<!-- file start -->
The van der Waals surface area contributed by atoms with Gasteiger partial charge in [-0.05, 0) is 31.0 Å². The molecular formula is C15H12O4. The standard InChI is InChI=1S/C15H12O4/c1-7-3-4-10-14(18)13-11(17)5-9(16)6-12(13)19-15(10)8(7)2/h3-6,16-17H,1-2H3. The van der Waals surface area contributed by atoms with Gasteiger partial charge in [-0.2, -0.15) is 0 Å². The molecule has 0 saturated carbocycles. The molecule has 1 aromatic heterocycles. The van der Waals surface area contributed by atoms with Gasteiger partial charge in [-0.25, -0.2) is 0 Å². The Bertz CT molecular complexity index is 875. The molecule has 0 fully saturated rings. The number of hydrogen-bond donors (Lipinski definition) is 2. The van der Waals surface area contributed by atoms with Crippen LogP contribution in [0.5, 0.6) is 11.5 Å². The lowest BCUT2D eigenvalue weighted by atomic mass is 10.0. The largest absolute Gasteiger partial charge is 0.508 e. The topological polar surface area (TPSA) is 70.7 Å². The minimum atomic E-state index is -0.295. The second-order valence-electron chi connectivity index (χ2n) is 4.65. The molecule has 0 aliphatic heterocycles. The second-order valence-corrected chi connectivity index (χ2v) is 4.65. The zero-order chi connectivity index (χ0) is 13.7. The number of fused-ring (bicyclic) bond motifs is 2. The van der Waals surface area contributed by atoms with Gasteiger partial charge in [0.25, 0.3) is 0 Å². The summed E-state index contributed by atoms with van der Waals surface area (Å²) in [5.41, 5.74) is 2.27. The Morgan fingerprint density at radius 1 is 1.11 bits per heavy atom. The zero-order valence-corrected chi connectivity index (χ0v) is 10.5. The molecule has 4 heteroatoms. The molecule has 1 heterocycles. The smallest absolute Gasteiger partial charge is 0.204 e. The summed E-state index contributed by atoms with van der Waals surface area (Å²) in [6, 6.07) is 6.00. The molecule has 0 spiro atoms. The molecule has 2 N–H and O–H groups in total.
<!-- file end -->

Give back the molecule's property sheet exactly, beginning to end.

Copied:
The van der Waals surface area contributed by atoms with Gasteiger partial charge in [-0.05, 0) is 31.0 Å². The molecular formula is C15H12O4. The standard InChI is InChI=1S/C15H12O4/c1-7-3-4-10-14(18)13-11(17)5-9(16)6-12(13)19-15(10)8(7)2/h3-6,16-17H,1-2H3. The van der Waals surface area contributed by atoms with Gasteiger partial charge in [-0.2, -0.15) is 0 Å². The molecule has 0 saturated carbocycles. The molecule has 1 aromatic heterocycles. The van der Waals surface area contributed by atoms with Gasteiger partial charge in [-0.25, -0.2) is 0 Å². The Bertz CT molecular complexity index is 875. The molecule has 0 fully saturated rings. The number of hydrogen-bond donors (Lipinski definition) is 2. The van der Waals surface area contributed by atoms with Crippen LogP contribution in [0.5, 0.6) is 11.5 Å². The lowest BCUT2D eigenvalue weighted by atomic mass is 10.0. The largest absolute Gasteiger partial charge is 0.508 e. The topological polar surface area (TPSA) is 70.7 Å². The minimum atomic E-state index is -0.295. The second-order valence-electron chi connectivity index (χ2n) is 4.65. The molecule has 0 aliphatic heterocycles. The second-order valence-corrected chi connectivity index (χ2v) is 4.65. The zero-order chi connectivity index (χ0) is 13.7. The number of fused-ring (bicyclic) bond motifs is 2. The van der Waals surface area contributed by atoms with Gasteiger partial charge in [0.25, 0.3) is 0 Å². The summed E-state index contributed by atoms with van der Waals surface area (Å²) in [5.41, 5.74) is 2.27. The Morgan fingerprint density at radius 1 is 1.11 bits per heavy atom. The zero-order valence-corrected chi connectivity index (χ0v) is 10.5. The molecule has 4 heteroatoms. The molecule has 1 heterocycles. The smallest absolute Gasteiger partial charge is 0.204 e. The summed E-state index contributed by atoms with van der Waals surface area (Å²) in [6, 6.07) is 6.00. The molecule has 0 spiro atoms. The molecule has 2 N–H and O–H groups in total.